Secondary Logo

Journal Logo

Letters to the Editor

Erasing the False Equivalency: Pandemics, Public Health, and Physician Education

Clark, Varina R.

Author Information
doi: 10.1097/ACM.0000000000003607
  • Free

To the Editor:

As COVID-19 cases surged across the United States, xenophobia, racism, and the unjust inadequacies in health care faced by vulnerable populations became more evident. The COVID-19 pandemic also demonstrated how disparities in outcomes result from neglecting the social determinants of health (SDoH) (e.g., food insecurity, economic instability, housing insecurity). However, some medical leaders publicly lamented the lack of teaching about public health disasters in medical school in favor of an overemphasis on the SDoH and injustice.1 This false equivalency has deleterious implications. Instead, those redesigning undergraduate medical education must consider it an imperative to incorporate public health and health justice into the curriculum. Despite experts arguing to limit the promotion of social justice in medical schools, this pandemic offers a compelling counterpoint to prioritize teaching about the SDoH and health equity.

Medical schools have adapted and overhauled learning environments in response to the pandemic. However, no standards exist for teaching students about incorporating the SDoH into patient care. Some medical students have compensated by obtaining a master’s in public health or public policy. Others have participated in student-led advocacy organizations or sought out community-focused experiences.

A robust medical education curriculum should allow for the comprehension of scientific concepts, the attainment of clinical acumen, and the understanding of public health. Specifically, students should learn about frameworks that outline epidemiological principles and expose the harmful health effects of structural racism. An integrative curriculum can equip students with the tools necessary to advocate effectively for patients in a culturally responsive, patient-centered manner. I recently worked on a project addressing maternal mental health and birth equity for Black women—issues exacerbated by the pandemic. The experience enriched my studies and broadened my perspective on what it means to provide culturally responsible care.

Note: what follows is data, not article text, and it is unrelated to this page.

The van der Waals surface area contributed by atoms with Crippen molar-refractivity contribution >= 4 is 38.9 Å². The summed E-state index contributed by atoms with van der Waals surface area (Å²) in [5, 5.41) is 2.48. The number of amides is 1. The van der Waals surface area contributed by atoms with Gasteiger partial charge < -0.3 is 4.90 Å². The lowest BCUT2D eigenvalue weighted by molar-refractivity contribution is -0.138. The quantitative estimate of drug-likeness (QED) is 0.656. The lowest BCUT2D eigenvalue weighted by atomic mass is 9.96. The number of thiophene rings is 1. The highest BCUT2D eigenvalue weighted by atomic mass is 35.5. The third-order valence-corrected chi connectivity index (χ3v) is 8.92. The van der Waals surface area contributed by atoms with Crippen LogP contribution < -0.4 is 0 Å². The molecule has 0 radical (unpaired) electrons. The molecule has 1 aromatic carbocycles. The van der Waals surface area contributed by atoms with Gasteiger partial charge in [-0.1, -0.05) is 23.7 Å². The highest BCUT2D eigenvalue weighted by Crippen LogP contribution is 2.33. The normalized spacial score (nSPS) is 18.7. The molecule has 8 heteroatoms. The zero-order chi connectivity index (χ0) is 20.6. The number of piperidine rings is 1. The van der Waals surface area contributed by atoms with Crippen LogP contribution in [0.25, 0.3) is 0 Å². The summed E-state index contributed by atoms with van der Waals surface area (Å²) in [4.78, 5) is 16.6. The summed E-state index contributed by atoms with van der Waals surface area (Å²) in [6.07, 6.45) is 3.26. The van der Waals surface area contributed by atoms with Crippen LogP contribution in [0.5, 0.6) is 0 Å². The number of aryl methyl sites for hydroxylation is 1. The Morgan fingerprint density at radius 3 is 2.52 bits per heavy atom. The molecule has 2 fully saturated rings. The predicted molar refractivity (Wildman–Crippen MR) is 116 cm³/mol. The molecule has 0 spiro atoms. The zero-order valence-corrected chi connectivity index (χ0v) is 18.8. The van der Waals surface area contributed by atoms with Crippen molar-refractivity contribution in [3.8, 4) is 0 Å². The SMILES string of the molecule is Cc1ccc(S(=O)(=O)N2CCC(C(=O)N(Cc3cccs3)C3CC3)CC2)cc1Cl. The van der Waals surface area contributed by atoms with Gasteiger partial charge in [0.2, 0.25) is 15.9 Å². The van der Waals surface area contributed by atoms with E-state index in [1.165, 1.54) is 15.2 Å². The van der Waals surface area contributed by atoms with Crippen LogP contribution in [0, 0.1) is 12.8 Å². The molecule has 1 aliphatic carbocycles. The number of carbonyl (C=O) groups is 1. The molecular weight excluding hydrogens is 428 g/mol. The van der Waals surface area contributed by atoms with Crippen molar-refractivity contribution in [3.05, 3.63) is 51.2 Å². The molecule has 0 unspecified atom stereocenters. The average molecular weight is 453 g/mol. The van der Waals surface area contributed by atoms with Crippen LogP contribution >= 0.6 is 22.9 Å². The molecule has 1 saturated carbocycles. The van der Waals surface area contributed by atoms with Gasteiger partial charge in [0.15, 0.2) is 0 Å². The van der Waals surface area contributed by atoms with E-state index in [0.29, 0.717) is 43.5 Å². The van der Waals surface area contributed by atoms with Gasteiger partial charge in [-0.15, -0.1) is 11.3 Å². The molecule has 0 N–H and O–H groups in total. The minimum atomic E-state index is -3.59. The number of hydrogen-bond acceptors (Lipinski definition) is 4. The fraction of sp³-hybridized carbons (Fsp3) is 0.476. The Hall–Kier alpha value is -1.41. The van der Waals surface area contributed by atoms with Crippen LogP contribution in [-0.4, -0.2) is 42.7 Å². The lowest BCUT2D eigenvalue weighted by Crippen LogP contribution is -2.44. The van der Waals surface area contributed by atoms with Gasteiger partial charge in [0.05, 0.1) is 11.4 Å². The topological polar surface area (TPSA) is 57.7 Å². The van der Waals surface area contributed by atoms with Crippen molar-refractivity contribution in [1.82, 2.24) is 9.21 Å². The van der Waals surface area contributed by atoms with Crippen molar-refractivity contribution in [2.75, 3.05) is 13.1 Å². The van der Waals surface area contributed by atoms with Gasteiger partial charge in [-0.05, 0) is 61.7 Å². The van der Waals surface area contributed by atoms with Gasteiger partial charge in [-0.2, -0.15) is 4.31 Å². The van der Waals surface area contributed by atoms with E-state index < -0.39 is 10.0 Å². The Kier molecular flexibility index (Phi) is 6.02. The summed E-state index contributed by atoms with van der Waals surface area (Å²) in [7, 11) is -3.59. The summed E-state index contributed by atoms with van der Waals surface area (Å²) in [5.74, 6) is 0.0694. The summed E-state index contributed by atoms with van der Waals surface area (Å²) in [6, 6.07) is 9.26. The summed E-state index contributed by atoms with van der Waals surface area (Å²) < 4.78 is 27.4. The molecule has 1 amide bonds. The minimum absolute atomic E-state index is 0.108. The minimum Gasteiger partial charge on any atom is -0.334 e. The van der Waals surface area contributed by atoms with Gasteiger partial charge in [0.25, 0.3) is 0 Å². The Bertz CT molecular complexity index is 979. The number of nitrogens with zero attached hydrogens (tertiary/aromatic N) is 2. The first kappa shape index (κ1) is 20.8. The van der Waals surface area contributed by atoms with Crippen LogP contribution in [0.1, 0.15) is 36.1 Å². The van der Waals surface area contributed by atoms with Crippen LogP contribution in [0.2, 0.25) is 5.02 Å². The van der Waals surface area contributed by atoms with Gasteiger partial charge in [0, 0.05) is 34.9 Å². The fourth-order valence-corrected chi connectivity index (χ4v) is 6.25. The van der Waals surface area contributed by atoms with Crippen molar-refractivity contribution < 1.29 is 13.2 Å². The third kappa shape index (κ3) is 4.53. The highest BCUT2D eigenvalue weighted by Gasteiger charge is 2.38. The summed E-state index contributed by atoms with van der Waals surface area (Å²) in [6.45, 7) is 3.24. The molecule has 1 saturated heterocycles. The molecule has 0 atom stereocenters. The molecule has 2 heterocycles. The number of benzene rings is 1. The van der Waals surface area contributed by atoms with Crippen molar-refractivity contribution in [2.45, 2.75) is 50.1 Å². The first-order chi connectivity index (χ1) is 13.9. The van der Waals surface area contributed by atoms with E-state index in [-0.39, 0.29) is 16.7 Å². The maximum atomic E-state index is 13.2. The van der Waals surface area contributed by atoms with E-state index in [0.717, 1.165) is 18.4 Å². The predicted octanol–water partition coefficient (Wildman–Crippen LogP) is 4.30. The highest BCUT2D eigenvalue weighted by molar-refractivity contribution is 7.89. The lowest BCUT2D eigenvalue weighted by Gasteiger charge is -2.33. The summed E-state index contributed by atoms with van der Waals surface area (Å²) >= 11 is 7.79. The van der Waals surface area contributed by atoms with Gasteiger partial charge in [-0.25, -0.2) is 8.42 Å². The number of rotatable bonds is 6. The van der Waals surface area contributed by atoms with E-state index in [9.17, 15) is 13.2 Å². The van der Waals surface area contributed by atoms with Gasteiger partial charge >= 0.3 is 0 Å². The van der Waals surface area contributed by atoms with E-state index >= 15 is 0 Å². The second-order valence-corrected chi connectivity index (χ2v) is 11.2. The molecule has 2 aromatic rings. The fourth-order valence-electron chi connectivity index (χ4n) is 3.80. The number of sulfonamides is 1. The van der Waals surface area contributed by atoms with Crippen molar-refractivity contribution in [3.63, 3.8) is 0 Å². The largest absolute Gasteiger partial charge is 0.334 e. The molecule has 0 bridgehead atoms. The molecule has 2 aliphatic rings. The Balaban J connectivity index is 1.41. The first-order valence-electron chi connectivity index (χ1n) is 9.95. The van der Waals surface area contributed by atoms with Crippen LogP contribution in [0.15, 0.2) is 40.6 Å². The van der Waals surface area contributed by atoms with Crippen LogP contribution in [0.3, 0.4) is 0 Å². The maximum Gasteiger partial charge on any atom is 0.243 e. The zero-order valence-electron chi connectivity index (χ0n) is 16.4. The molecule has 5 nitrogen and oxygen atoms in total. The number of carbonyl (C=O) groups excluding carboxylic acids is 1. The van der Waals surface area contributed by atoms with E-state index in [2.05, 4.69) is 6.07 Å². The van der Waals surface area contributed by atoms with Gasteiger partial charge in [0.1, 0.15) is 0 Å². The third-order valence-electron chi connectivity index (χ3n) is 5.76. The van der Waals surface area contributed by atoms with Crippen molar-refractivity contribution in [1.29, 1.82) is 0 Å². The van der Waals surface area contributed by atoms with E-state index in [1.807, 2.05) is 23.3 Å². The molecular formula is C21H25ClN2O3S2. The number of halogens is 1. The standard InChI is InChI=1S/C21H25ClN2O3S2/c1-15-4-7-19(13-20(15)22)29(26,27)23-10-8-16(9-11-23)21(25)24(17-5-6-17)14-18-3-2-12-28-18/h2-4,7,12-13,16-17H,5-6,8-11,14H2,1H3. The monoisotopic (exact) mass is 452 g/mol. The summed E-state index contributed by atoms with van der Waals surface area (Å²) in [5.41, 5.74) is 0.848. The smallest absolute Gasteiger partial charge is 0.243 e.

Although we each live a life of unique experiences, physicians take an oath to provide competent and compassionate care to all their patients. As a Black medical student experiencing this pandemic, I need to make sense of the disproportionate suffering and death of people who look like me. I want to learn how to do more. I believe my educational experience must undergo a transformation that prioritizes health equity. More importantly, the medical profession must view this type of education as a required duty and responsibility to its students.


The author would like to thank Valencia P. Walker, MD, MPH, and Soban Umar, MD, PhD, for their support and mentorship.


1. Goldfarb S. Med school needs an overhaul; Doctors should learn to fight pandemics, not injustice. Wall Street Journal. Published April 13,2020 Accessed July 12, 2020
Copyright © 2020 by the Association of American Medical Colleges